Israeli envoy slams ‘misconduct’ in UN report on children in war

Ron Prosor tells secretary-general that Algerian legal expert Leila Zerrougui unfairly focused on Israel, rejected Israeli input

Stuart Winer is a breaking news editor at The Times of Israel.

Israel's Ambassador to Germany Ron Prosor. as Ambassador to the UN (courtesy)
Israel's Ambassador to Germany Ron Prosor. as Ambassador to the UN (courtesy)

Israel’s envoy to the United Nations has accused the author of a UN report on children and armed conflict of “improper conduct” in preparing the document, claiming that she consistently ignored relevant information provided by Israel and focused disproportionately on the Jewish state compared to other war zones.

Ambassador Ron Prosor sent a letter to UN Secretary-General Ban Ki-moon listing his grievances with the annual report penned by Algerian legal expert Leila Zerrougui, who is the UN’s special representative for children and armed conflict, Reuters reported on Thursday.

In his missive, Prosor raised “deep concerns regarding the improper conduct — at every working level — of the office of… Zerrougui in the process of drafting and producing the report.”

Prosor also accused Zerrougui of “biased conduct against Israel” and maintained that Israel did not violate international law during the summer 2014 conflict in the Gaza Strip, when the IDF battled against Hamas and other Palestinian militias for 50 days.

Leila Zerrougui (Courtesy)
Leila Zerrougui (Courtesy)

The global report, which was scheduled to come up for debate at the UN Security Council on Thursday, covered the whole of 2014 and included a review of the Gaza conflict.

Prosor complained that Zerrougui’s office “repeatedly refused attempts on our part to provide official evidence and facts.”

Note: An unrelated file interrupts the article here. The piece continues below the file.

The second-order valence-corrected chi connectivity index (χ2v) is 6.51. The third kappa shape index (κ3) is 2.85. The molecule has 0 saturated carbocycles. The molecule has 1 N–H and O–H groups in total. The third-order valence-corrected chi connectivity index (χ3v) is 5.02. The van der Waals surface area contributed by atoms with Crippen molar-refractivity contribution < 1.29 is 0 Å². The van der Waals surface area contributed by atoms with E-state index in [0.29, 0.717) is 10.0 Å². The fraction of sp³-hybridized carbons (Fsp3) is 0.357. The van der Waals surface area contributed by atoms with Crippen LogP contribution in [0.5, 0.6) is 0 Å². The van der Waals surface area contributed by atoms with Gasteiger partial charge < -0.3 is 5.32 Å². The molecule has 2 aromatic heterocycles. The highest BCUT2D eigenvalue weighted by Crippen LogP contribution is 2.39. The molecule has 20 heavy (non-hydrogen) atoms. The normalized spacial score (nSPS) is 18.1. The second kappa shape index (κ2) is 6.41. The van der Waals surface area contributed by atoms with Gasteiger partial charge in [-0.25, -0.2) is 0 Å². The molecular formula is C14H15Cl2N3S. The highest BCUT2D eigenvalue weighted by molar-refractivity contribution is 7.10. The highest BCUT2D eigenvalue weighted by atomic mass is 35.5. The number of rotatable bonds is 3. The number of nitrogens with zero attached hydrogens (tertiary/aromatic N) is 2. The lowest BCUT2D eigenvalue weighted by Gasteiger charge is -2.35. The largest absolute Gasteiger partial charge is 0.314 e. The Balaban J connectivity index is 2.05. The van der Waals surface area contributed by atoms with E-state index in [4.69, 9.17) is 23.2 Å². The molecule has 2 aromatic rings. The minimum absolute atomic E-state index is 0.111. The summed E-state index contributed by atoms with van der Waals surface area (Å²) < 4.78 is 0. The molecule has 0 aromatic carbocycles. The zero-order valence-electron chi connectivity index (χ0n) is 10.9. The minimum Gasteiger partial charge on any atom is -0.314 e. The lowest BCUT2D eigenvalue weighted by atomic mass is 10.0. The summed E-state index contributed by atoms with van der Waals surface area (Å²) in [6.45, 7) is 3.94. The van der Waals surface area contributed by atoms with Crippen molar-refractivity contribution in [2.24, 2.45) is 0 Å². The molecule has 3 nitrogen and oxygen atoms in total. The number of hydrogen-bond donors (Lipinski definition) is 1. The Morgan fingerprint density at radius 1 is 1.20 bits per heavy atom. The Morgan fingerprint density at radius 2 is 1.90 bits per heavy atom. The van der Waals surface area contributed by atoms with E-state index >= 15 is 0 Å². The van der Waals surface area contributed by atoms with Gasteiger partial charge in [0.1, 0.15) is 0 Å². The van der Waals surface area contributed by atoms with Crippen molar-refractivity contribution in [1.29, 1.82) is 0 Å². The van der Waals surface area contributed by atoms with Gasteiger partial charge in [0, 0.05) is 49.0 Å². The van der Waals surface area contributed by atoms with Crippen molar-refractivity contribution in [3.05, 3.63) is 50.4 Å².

In an email response to Reuters, Zerrougui’s chief of staff Sharon Riggle wrote that Israel had been granted a standard two-week period to respond to the report as well as three extra days.

Prosor claimed that the report paid disproportionate attention to Israel despite the high number of child casualties in Iraq, where the Islamic State group has taken control of large areas.

According to a Reuters tally, the UN report includes 32 paragraphs on Israel, compared with just eight on Iraq. Afghanistan was covered in 15 paragraphs, Syria 18, and Darfur 11.

The UN report, circulated on June 8, also doesn’t mention Hamas by name, and Israeli officials said that even though they told Zerrougui’s office that rockets fired by the Palestinian group had damaged Israeli medical centers and schools, those incidents were not mentioned.

UN officials said Zerrougui had recommended that both Israel and Hamas, which controls the Gaza Strip, be placed on the report’s list of parties that recruit, use, kill, maim or commit acts of sexual violence against children. But the officials, speaking on condition of anonymity because the recommendation was not public, said there were differences of opinion among those on the ground regarding whether Israel should be listed.

In the end, neither Israel nor Hamas were put on the list. The current list has 51 groups including Boko Haram and Islamic State, as well as the armed forces of eight countries including Syria, Yemen, the Democratic Republic of Congo and South Sudan.

Ban, in whose name the report was published, slammed Israel for Palestinian child casualties.

He urged Israel “to take concrete and immediate steps, including by reviewing existing policies and practices, to protect children, to prevent the killing and maiming of children, and to respect the special protection afforded to schools and hospitals.”

Some 2,100 Gazans were killed during the summer war between Israel and Hamas led-fighters, according to Palestinian tallies. Israel acknowledges that about half of those were noncombatants but blames Hamas for all civilian deaths in Gaza, since Hamas and other groups fought from within residential areas.

Times of Israel staff contributed to this report.

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